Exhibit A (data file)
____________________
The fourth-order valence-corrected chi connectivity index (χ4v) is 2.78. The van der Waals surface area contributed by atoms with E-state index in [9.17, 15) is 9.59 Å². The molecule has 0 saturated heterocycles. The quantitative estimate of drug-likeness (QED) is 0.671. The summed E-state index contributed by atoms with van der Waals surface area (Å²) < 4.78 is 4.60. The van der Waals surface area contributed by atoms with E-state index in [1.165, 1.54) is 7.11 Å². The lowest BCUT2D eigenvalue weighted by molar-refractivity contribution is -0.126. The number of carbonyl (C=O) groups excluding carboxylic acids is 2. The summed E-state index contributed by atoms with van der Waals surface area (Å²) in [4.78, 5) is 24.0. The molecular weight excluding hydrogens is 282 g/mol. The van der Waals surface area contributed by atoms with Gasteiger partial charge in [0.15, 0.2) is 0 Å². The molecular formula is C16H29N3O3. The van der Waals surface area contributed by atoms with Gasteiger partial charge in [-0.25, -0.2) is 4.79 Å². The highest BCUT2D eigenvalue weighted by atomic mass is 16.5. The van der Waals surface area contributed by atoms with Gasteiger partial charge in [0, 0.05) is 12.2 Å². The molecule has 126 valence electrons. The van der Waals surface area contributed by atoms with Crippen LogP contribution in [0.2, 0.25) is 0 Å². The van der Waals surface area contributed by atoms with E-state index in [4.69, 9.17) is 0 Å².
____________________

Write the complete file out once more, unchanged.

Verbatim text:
The fourth-order valence-corrected chi connectivity index (χ4v) is 2.78. The van der Waals surface area contributed by atoms with E-state index in [9.17, 15) is 9.59 Å². The molecule has 0 saturated heterocycles. The quantitative estimate of drug-likeness (QED) is 0.671. The summed E-state index contributed by atoms with van der Waals surface area (Å²) < 4.78 is 4.60. The van der Waals surface area contributed by atoms with E-state index in [1.165, 1.54) is 7.11 Å². The lowest BCUT2D eigenvalue weighted by molar-refractivity contribution is -0.126. The number of carbonyl (C=O) groups excluding carboxylic acids is 2. The summed E-state index contributed by atoms with van der Waals surface area (Å²) in [4.78, 5) is 24.0. The molecular weight excluding hydrogens is 282 g/mol. The van der Waals surface area contributed by atoms with Gasteiger partial charge in [0.15, 0.2) is 0 Å². The molecular formula is C16H29N3O3. The van der Waals surface area contributed by atoms with Gasteiger partial charge in [-0.25, -0.2) is 4.79 Å². The highest BCUT2D eigenvalue weighted by atomic mass is 16.5. The van der Waals surface area contributed by atoms with Gasteiger partial charge in [0, 0.05) is 12.2 Å². The molecule has 126 valence electrons. The van der Waals surface area contributed by atoms with Crippen LogP contribution in [0.2, 0.25) is 0 Å². The van der Waals surface area contributed by atoms with E-state index in [4.69, 9.17) is 0 Å².